On Tuesday Billing was fully committed to take her trial for the murder at the forthcoming assizes. She is nearly 60 years old, has had 14 children, and nine are now alive. She has confessed the whole, but says that Frary gave the poison to Mrs. Taylor. She has also confessed to other acts of the same kind with Frary, and that there were several other persons they had marked out for their victims.

She had made an attempt to poison her husband about the same time, but he did not take a sufficient quantity, and recovered. Taylor is still remanded, and Frary has been taken speechless since Tuesday, and cannot be recovered. The wife of her brother, who lived at Burnham Overy, died about the same time suddenly, but has not yet been taken up. Taylor says he was taken sick on the Thursday with his wife, but that he threw up and got better. Mrs. [Catherine] Frary was sent for to attend on Mrs. Taylor, and a witness by the name of Rowley says, when he was in at Taylor’s to be shaved, be saw Frary, in making her some gruel, put something into it from a paper on the point of a knife, white, almost like flour, so that in all probability, to make assurance doubly sure, she poisoned also her gruel. It was, too, the merest wonder in the world that the poisoned flour (for it had not then been found to be poisoned) was not taken to provide for the funeral – indeed this seems to have been anticipated by the wretches, and then the whole family would have been their victims; but the management was fortunately taken out of Frary’s hands, and the flour providentially unused. Taylor has borne a good character for many years until he got connected with this woman. His wife was a very industrious person, and although they had no family they lived very comfortably together. She was 47 years of age, and he is about the same.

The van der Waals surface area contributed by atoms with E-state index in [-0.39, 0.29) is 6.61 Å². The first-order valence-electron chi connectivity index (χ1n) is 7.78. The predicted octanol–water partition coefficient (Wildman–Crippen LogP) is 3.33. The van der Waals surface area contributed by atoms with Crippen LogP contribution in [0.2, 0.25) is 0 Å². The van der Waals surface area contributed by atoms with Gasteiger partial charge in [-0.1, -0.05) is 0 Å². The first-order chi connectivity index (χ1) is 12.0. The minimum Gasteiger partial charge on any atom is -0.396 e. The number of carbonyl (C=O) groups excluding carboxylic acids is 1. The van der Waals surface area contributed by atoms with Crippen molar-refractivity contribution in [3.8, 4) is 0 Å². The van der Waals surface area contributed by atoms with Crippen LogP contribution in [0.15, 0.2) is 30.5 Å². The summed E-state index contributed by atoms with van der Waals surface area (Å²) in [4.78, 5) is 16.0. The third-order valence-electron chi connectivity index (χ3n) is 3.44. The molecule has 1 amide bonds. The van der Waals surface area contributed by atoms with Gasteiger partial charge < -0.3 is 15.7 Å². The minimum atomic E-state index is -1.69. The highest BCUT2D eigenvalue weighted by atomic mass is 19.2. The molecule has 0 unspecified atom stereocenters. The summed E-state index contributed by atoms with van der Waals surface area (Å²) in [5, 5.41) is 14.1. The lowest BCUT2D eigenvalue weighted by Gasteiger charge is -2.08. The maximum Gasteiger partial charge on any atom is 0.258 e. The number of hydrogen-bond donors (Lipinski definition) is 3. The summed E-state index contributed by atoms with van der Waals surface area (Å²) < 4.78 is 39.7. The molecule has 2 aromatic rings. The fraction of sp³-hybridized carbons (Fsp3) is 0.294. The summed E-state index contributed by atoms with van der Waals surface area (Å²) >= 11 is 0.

[“Murder By Poisoning” (abridged from Norwich Mercury), Baldwin’s London Weekly Journal (London, England), Apr. 4, 1835]

Executed Aug. 10, 1835

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VICTIMS
Died:  Mrs. Taylor; Robert Frary; a child kept by the Frarys; the sister of Mrs. Frary’s husband.
Survived: Mr. Billing; several other persons marked as victims